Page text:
Reviews | The end of the Supreme Court game on abortion

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In fact, as Blackmun’s second note makes clear, the court that decided Roe saw a direct connection between the viability line and a woman’s ability to choose abortion. In this second note, Judge Blackmun referred to the “practicality” of the viability line, observing that “there are many pregnant women, especially young girls, who may refuse to face the fact of the pregnancy and who, for one reason or another, does not go to the doctor’s consultation before the end of the first trimester is upon them or, in fact, has passed.

And then there was Judge Brett Kavanaugh, who compiled a list of the “most important cases in the history of this tribunal” that resulted from the quashing of previous decisions. If the tribunal had adhered, for example, to the separate but equal doctrine of Plessy v. Ferguson rather than canceling this precedent in Brown v. Board of Education “The country would be a very different place,” he told Ms. Rikelman. “I guess you agree with most, if not all of the cases I’ve listed here, where the court overruled the precedent,” Justice Kavanaugh continued. Why then, he asked, should the tribunal stick to a case it now considers ill-decided?

Further insight: the superficial plausibility of Judge Kavanaugh’s analogy between Plessy v. Ferguson and Roe v. Wade dissolves with a second of contemplation. On the one hand, Plessy denied individual freedom, while Roe expanded it. On the other hand, Justice Kavanaugh’s list could have been 1,000 cases long without clarifying whether today’s Supreme Court should repudiate Roe v. Wade.

But the aim of justice was not to invite contemplation. This was to normalize the deeply anomalous scene unfolding in the courtroom. President Donald Trump has pledged to end abortion rights and the three judges he appointed to the tribunal – Neil Gorsuch, to a seat that was not legitimately vacant by Mr. Trump; Amy Coney Barrett, whose nomination and confirmation on the eve of an election broke long-established norms; and Judge Kavanaugh – seem determined to do just that.

It was Judge Sonia Sotomayor who asked the uncomfortable question. “Will this institution survive the stench that this creates in the public’s perception that the Constitution and its reading are only political acts?” She asked Scott Stewart, a former legal assistant to Judge Thomas who advocated for Mississippi as state solicitor general. Listening to the argument live streamed, I first heard “political acts” like “political hacks”, I guess because I always had in mind the words of Judge Barrett when she spoke. spoke in mid-September at a center in Louisville, Ky. named after his Senate confirmation mastermind Senator Mitch McConnell. “My goal today, it’s to convince you that the tribunal is not made up of a bunch of partisan hackers, ”she said at the time.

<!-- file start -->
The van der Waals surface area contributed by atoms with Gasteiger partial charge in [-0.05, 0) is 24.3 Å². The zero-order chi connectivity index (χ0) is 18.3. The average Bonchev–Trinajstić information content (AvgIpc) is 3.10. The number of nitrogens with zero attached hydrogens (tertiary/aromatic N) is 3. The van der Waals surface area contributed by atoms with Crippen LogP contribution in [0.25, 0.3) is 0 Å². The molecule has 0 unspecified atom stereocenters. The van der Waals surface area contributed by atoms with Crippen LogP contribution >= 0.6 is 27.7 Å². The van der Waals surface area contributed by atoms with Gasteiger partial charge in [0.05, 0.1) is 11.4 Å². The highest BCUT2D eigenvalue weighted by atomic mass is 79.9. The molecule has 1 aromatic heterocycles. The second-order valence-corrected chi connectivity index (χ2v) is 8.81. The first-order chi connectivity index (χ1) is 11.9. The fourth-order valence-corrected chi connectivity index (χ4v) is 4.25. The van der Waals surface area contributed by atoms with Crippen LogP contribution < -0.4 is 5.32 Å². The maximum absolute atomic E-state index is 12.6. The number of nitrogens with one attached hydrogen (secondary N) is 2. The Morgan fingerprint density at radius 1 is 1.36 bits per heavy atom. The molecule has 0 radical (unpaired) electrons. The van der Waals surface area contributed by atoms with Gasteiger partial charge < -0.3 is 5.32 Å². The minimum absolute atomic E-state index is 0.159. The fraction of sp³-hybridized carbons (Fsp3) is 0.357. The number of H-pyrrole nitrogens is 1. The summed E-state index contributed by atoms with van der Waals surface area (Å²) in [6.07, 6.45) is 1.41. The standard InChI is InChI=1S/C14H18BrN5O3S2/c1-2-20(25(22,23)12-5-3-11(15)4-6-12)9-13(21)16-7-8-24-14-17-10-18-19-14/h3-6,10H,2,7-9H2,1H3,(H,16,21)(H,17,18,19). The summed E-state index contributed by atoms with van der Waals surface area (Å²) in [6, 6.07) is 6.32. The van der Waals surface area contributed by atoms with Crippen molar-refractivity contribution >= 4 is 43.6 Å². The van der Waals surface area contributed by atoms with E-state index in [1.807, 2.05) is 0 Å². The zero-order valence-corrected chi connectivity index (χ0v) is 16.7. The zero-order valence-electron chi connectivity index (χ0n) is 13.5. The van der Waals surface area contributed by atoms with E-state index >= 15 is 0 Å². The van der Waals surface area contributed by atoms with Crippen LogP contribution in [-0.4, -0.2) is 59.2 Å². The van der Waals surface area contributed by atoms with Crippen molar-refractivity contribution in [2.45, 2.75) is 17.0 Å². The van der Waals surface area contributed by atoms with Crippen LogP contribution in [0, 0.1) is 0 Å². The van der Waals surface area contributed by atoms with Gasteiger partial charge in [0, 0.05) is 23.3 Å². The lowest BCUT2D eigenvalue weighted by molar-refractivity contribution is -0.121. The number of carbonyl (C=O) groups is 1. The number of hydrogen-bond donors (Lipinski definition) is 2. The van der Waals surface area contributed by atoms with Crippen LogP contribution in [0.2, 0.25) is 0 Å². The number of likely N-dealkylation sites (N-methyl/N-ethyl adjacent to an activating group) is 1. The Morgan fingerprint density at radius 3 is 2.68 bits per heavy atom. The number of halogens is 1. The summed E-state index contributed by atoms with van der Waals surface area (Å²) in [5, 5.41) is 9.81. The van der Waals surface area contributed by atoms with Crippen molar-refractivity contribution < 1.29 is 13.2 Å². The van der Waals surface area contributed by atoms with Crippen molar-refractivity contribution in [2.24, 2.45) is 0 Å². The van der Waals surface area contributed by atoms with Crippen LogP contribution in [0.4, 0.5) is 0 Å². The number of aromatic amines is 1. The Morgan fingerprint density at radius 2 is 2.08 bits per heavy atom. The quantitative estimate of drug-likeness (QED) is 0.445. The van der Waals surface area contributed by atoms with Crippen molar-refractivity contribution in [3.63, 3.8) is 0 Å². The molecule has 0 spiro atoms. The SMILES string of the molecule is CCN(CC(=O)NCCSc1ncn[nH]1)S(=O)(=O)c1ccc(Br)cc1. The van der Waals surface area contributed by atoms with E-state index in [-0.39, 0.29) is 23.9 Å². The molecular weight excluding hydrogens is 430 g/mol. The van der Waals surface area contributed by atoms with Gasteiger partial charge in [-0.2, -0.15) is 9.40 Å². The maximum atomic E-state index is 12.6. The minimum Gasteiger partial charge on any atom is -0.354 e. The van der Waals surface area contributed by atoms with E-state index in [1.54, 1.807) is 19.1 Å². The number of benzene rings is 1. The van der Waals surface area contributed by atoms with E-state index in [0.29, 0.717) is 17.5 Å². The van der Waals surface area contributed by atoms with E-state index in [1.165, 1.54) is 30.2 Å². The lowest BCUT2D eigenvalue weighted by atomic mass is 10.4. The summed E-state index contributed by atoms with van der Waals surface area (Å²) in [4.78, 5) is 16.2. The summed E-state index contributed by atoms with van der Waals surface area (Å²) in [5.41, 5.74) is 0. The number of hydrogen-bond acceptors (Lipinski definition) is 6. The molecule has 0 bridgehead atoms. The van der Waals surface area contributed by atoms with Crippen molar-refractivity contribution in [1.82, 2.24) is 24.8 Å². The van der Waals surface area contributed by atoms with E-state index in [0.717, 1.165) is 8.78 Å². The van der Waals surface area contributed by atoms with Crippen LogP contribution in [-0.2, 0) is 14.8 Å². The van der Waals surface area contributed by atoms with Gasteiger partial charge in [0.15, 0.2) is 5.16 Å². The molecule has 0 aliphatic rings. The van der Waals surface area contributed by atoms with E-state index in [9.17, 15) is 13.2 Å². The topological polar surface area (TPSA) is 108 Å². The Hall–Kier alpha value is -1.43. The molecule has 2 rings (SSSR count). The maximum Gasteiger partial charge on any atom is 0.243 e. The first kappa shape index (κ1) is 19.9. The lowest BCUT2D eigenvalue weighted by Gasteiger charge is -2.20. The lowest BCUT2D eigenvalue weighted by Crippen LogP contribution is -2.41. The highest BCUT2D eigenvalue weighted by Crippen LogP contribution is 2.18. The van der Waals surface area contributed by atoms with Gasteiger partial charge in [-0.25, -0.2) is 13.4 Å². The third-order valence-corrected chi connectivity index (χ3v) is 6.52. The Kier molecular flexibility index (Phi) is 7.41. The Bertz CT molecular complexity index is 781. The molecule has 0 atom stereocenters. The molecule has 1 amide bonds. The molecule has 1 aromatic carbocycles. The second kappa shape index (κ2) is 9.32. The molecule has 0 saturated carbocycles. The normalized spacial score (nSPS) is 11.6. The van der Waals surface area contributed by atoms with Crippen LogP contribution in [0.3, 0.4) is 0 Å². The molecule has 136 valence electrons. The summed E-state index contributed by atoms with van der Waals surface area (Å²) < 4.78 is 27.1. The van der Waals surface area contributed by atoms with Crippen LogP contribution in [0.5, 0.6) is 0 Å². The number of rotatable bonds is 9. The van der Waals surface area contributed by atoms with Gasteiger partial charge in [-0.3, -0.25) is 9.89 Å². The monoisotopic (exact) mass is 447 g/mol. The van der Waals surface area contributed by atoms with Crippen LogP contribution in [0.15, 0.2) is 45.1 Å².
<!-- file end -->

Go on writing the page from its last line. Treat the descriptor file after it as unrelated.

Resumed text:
Judge Barrett’s performance in Wednesday’s oral argument was beyond stunning. Speaking to both Ms. Rikelman and Elizabeth Prelogar, the United States Solicitor General who advocated for the United States on behalf of the Mississippi Clinic, Judge Barrett asked about the laws on ” shelters ”which allow women to drop off unwanted babies at police stations or fire departments. Houses; the parental rights of mothers are then terminated without further legal consequences. If the problem with “forced motherhood” was that it “would hinder women’s access to work and equal opportunity,” Justice Barrett asked, “why don’t shelter laws address this? problem ?

She continued, “It seems to me that it concentrates the burden much more tightly. There is, without a doubt, an impairment of bodily autonomy, you know, that we have in other contexts, like vaccines. However, it doesn’t seem to me that pregnancy and parenthood are part of the same burden. “


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